Canadian animal rights activists scored what they are calling a “huge victory” in the Senate on Thursday.
The upper chamber’s fisheries committee voted to move forward with Bill S-203, legislation that would ban keeping whales and dolphins in Canadian aquariums.
The decision comes almost two years after the bill was introduced in the Senate and follows seven months of hearings by the fisheries committee.
The bill, which would only affect the future acquisition or breeding of whales and dolphins because existing ones are grandfathered in, now passes to the full Senate for a full vote.
Should it pass, it moves on to the House of Commons for hearings and and a vote.
Animal activists are hoping it will pass the Senate by the end of 2017, and through the House within a year or 18 months after that–before the next federal election in October, 2020.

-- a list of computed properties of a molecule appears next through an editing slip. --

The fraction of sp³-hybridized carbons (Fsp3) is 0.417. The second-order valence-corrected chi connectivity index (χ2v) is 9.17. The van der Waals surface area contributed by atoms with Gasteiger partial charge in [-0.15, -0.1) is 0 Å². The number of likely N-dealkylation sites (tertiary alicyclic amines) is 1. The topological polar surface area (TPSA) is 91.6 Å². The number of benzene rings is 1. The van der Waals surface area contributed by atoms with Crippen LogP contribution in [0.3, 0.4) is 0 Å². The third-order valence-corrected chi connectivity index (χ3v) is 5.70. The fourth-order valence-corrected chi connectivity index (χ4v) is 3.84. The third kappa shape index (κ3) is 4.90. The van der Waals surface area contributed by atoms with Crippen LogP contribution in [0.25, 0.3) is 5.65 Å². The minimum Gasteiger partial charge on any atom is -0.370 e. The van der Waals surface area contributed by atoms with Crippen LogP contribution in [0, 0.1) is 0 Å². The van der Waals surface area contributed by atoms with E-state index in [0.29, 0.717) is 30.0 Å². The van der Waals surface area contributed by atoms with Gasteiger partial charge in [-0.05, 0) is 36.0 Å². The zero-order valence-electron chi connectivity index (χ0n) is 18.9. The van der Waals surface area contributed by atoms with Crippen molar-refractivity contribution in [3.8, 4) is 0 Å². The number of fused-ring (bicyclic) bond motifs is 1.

Thursday’s decision is the latest turn of events in a 30-year battle between animal activists and Canadian aquariums, of which there are now just two–Ontario’s Marineland and British Columbia’s Vancouver Aquarium.
Camille Labchuk is executive director of Animal Justice Canada and, as a lawyer, has been in the forefront of the fight to maintain the ban.
I spoke with her by phone on Friday at her office in Toronto.Listen